go to content go to search box go to global site navigation

Brasília

History

Brasília and DF are the result of an ambitious urban project, which was set in motion by heroic President Juscelino Kubitschek, and orchestrated by architect Oscar Niemeyer, urban planner Lúcio Costa and landscape architect Burle Marx. The whole thing was built in just 41 months, though it was a long time coming.

The concept of an inland capital was first conceived in 1823 by Brazilian statesman José Bonifácio, who believed moving the capital from Rio de Janeiro was central to capitalizing on the country’s vast inland resources and would bring an economic shock to the interior. His idea was shrugged off until years later, when Dom Bosco, a Salesian priest living in Turin, Italy, prophesied a new civilization would emerge in Brazil, somewhere between the 15th and 20th parallels. That caught Brazil’s attention and land was allocated in the 1891 Constitution for a new capital.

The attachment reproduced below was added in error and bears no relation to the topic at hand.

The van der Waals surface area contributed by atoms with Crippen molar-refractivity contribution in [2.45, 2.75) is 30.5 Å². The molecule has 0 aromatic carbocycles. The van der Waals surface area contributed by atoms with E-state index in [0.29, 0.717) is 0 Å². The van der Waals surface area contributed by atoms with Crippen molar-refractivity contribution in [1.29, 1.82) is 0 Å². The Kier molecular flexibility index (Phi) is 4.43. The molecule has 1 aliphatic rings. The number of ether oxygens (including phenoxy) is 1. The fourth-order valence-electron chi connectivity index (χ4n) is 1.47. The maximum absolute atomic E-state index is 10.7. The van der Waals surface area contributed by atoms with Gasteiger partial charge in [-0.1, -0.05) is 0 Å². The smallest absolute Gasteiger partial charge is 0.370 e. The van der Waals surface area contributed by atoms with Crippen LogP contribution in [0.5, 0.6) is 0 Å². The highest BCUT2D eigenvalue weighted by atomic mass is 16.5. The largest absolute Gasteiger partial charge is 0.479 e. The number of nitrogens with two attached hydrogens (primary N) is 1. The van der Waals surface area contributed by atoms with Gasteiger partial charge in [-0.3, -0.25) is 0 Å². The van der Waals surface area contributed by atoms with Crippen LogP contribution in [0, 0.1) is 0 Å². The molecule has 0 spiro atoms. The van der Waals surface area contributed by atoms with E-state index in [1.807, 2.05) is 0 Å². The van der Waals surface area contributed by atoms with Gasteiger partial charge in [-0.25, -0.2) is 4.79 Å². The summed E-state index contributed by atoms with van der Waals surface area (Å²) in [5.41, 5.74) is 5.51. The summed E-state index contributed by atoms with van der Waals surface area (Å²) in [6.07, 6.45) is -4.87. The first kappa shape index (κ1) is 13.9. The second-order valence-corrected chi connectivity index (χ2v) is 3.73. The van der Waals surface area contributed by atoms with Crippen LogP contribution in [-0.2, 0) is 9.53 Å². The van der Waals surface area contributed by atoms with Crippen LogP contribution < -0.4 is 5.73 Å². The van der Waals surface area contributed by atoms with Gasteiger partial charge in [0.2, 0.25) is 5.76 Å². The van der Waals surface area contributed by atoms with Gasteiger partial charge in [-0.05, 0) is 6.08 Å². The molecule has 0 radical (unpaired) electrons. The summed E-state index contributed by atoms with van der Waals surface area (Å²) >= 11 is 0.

Still, it wasn’t until 1955 that Brasília started to become a reality. After almost 150 years of debate, President Kubitschek ordered the DF be carved out of the state of Goiás to house the new capital, Brasília. With millions of poor peasants from the Northeast working around the clock, Brasília was built, incredibly, in just three years (Niemeyer later admitted that it was all done too quickly) – it wasn’t exactly finished, but it was ready to be the capital. The capital was officially moved from Rio to Brasília on April 21, 1960.

The dream of an inland capital had always been dismissed as expensive folly. What possessed Kubitschek to actually do it? Politics. He made the building of Brasília a symbol of the country’s determination and ability to become a great economic power. Kubitschek successfully appealed to all Brazilians to put aside their differences and rally to the cause. In doing so, he distracted attention from the country’s social and economic problems, gained enormous personal popularity, and borrowed heavily from the international banks.

Today, Kubitschek is heralded as a national hero (he died in a suspicious automobile accident in 1976) and the jury is still out on Brasília. For some, the city represents the outstanding capabilities of this great and vast nation, a world model for urban development, architecture and society. On the other hand, some consider the city a wasted opportunity, full of pretty buildings but lacking a soul. You can judge for yourself. Meanwhile, Niemeyer’s original plans for the city continue to this day, with the opening most recently of the National Museum.